Part One: Voyage and Part Two: Shipwreck
by Tom Stoppard
Directed by Jack O'Brien
Vivian Beaumont Theatre at Lincoln Center
150 West 65th Street / (212) 239-6200

Reviewed by David Spencer

Is it a test of your character, your taste, your interest in the world at large, to confront a highly intellectual play—much less a trilogy—such as British playwright Tom Stoppard's The Coast of Utopia? And if you find yourself not liking it all that much, thinking it more esoteric than entertaining, are you to be the one found wanting? And despite all it has to say, all it has to offer, if you find yourself having not that much to say in response or analysis, is it merely because, with your middle-bow sensibility, you cannot think any other way (a notion in fact put forth by one of the characters, in a very similar context)?

     All through his formidable career Stoppard's plays have been raising these questions, and the answers always vary. At times the challenge of them is invigorating and at times the plays are truly great, worth all the extracurricular effort. But as I look back on his body of work, I also find that those are times when he has a good story to tell as well. (i.e. Rosencrantz and Guildenstern are Dead, Hamlet from the POV of perhaps its two most minor featured characters. Terrific, if done right.) But The Coast of Utopia...well...

     First of all, to give you an idea how dense the play is, understand that inserted into your Playbill is a synopsis. That you might need a synopsis for a contemporary play written in English, even an unusually literary and dense one, might be construed as a red flag. Then there's the synopsis itself. All through Act One of Part One, Voyage, I found myself struggling to follow a narrative thread and certain I was missing it. Lo, at intermission, I read the so-called synopsis and to my astonishment found that I hadn't missed anything. There simply wasn't much of a thread to miss—the play moves from one conversation to the next, one juxtaposition of characters to the next, from the Russian countryside to Moscow to Paris and back, but the story is vague. Even the synopsis is mostly a rough sketch of the history Stoppard draws upon.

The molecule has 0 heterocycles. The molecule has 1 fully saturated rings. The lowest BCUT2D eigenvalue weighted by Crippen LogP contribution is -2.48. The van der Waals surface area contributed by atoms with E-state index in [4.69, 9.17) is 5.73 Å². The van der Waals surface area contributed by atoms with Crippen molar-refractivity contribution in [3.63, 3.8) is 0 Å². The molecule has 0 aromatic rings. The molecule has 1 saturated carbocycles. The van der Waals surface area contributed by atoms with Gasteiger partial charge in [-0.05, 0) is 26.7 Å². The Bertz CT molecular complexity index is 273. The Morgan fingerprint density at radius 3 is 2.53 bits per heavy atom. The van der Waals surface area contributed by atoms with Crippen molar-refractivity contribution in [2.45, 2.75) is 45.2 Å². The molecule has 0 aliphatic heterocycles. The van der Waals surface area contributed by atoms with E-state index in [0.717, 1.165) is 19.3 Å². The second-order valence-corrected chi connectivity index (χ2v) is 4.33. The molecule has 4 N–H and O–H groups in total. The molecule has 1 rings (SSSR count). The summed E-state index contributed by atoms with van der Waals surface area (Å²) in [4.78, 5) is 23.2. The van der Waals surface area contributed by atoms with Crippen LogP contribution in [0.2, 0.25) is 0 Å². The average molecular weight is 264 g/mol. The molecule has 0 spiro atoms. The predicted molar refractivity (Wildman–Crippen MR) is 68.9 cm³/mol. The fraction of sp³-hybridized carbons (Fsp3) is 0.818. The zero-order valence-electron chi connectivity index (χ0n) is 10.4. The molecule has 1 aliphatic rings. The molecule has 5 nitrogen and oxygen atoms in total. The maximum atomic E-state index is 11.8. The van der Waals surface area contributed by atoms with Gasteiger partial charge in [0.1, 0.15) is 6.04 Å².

And what is that history? No less than the formation of the Russian literary community that would come to be known as its intelligentsia. Stoppard's purpose is to demonstrate the dichotomy between the raw, turbulent country's growing pains and the intellectuals who observed that history in the making, moved less to act in concert with the groundswell of revolution that to write stories set against its backdrop, and editorials that sometimes put them at the mercy of the very repressive leadership trying to keep from being overthrown. Stoppard shows how these literary lights gathered, crossed paths, influenced one another, with occasional detours to their personal and family lives. But the kind of what happened next? story that brought you back with bated breath to the subsequent evenings of Nicholas Nickleby or Angels In America? That, alas, no. Nor even the puzzle intricacies of the interconnecting plays in The Norman Conquests. More than anything else, The Coast of Utopia is a play of ideas, about the formation of ideas. If Stoppard means here, in part, to be a teacher, and educate us where we may have little or no knowledge, perhaps even to the point of whetting our appetites to read further on our own, he may well be successful. But as a storyteller, he seems to think the crossed paths of history are sufficient. Dangerous assumption, I think. (George S. Kaufman: "God writes a lousy third act.") The dialogue is witty, urbane and believable (even, amazingly, funny; Stoppard esoterica gets laughs); the concepts are sophisticated, examined from all perspectives and fodder for rich thought, the production, on Lincoln Center's Vivian Beaumont stage is, under the direction of Jack O'Brien, one of epic grandeur and operatic proportion, and the performances—